State parole officials say only 36 percent of the released offenders in Albany have jobs, and improving that number will improve public safety.
When an inmate is released from prison, he's much more likely to stay out if he finds a job.
"Albany has the highest unemployment rate for my offenders, parolees," said Albany District Chief Parole Officer Leslie Lamb. "And I'm talking about just parole, right now of any other district in this part of the state."
State pardon and parole officials want to meet with business leaders about providing jobs for offenders coming out of prison and jail.
Studies show that unemployment among parolees is one of the biggest factors in recidivism, or the tendency to relapse into criminal behavior. That's why the Georgia Prisoner ReEntry Initiative is holding a community meeting in Albany Thursday at Darton College.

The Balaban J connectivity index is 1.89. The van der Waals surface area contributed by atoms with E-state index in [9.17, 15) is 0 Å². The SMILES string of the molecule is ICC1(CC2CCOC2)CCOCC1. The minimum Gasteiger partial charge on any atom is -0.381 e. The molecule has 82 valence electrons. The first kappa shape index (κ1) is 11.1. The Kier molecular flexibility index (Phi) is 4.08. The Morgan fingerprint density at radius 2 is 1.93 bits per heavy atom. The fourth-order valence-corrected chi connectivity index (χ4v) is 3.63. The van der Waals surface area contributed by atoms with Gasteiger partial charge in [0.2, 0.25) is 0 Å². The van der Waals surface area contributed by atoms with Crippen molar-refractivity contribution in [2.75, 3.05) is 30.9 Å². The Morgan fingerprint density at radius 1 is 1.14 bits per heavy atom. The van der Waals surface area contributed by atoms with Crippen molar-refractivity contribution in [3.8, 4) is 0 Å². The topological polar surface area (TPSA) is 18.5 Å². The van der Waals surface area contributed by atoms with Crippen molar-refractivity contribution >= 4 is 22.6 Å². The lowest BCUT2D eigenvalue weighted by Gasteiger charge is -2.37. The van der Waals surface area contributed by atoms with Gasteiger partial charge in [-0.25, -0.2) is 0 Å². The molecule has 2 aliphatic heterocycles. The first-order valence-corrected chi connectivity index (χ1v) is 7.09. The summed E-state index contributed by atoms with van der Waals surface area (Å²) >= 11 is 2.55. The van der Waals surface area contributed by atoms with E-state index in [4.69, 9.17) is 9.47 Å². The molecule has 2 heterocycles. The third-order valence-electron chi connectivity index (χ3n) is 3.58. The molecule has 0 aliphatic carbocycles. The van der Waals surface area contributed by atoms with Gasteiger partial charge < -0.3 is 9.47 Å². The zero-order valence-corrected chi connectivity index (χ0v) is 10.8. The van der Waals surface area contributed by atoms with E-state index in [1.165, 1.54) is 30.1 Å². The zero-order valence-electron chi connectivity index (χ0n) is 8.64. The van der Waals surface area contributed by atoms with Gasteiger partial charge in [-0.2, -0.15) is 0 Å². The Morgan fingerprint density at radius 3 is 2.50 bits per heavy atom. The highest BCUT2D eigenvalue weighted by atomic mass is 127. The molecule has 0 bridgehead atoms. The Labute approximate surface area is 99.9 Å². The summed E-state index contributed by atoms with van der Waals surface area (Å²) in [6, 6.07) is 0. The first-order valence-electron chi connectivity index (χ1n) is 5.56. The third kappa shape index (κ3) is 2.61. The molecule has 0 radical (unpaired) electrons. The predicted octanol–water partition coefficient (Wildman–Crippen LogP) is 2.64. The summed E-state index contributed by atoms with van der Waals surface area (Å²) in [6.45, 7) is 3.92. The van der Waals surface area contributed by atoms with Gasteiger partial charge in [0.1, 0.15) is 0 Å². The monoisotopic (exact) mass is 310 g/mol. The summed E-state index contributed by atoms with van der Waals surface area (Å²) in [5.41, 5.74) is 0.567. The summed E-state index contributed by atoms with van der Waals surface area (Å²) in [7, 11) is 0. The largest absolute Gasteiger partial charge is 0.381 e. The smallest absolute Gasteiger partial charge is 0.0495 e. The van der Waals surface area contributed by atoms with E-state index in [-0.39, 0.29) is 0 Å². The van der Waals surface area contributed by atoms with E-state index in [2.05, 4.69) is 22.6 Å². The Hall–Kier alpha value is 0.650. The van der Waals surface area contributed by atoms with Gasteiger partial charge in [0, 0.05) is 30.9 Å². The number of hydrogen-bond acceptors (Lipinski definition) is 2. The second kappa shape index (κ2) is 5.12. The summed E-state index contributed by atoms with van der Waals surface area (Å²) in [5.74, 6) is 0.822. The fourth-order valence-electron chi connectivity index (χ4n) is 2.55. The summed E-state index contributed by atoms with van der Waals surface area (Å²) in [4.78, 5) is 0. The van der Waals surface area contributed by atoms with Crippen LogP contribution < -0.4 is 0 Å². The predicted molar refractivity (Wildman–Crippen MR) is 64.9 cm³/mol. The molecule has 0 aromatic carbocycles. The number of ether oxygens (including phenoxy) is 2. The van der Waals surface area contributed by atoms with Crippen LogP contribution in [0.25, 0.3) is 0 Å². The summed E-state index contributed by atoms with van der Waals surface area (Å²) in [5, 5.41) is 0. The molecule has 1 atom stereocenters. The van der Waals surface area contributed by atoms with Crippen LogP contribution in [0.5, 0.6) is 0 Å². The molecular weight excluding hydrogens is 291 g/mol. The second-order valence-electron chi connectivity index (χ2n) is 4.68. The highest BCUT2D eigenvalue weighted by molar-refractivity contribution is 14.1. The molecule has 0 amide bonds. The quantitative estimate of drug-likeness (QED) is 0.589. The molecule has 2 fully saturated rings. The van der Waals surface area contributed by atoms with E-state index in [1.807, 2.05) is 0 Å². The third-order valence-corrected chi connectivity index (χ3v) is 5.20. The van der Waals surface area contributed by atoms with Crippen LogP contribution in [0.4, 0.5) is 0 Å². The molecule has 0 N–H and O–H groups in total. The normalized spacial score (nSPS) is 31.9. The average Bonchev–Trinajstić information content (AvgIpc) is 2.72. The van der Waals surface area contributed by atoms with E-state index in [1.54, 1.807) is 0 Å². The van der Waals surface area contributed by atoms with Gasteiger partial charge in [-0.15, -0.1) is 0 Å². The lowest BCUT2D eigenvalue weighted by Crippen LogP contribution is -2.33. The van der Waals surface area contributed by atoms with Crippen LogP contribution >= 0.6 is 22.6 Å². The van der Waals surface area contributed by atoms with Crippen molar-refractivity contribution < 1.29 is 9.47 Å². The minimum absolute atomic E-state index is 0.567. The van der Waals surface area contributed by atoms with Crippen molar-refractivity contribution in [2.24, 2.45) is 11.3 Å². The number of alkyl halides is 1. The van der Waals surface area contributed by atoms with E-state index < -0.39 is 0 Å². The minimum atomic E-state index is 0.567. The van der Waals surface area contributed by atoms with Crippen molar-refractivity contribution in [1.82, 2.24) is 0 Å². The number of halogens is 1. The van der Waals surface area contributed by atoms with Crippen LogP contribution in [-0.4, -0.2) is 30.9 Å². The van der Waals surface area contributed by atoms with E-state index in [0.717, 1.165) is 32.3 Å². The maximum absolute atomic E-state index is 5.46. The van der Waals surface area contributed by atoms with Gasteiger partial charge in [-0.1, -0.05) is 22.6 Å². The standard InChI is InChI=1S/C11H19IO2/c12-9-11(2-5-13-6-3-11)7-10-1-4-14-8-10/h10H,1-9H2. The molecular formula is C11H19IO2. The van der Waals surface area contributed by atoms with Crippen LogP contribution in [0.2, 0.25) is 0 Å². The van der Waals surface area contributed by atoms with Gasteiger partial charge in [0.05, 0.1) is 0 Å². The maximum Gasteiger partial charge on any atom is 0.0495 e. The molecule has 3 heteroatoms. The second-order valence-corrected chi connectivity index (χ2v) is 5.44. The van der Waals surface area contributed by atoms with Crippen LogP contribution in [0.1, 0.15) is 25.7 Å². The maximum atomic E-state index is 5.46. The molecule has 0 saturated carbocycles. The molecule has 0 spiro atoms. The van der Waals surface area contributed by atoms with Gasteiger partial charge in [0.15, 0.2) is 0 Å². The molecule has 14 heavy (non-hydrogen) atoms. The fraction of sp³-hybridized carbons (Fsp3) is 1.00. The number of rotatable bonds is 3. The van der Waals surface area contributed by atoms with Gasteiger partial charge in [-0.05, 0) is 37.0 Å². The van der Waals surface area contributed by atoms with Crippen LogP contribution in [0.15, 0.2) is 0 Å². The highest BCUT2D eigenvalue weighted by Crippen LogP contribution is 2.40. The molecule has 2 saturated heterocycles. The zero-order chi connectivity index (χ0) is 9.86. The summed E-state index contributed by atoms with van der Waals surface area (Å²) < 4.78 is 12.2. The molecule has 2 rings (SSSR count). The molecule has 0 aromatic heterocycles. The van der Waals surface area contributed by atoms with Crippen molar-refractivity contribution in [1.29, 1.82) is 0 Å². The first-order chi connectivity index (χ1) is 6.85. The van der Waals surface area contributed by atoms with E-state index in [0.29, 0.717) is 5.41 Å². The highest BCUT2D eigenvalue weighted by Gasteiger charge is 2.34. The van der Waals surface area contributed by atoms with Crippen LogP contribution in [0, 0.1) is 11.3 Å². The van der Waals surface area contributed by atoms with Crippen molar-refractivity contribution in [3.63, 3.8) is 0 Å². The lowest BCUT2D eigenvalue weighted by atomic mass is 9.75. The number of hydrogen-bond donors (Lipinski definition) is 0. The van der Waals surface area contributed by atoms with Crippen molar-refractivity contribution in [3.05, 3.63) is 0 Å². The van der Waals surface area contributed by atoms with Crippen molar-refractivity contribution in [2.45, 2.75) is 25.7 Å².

"That's going to directly relate to public safety," said Lamb. "If people are at work all day, and earning a decent wage and doing something that's positive, they don't have the time or desire to go out and commit new crimes. It is very much a public safety issue."
State parole officials are asking Albany business owners and community leaders to give parolees an opportunity for a job, and say that chance will not only give them good employees, but also cut crime and help the city.
The Georgia Prisoner ReEntry Initiative will hold their community meeting Thursday starting at 10 a.m. at the Darton College Theatre and will be there throughout the day.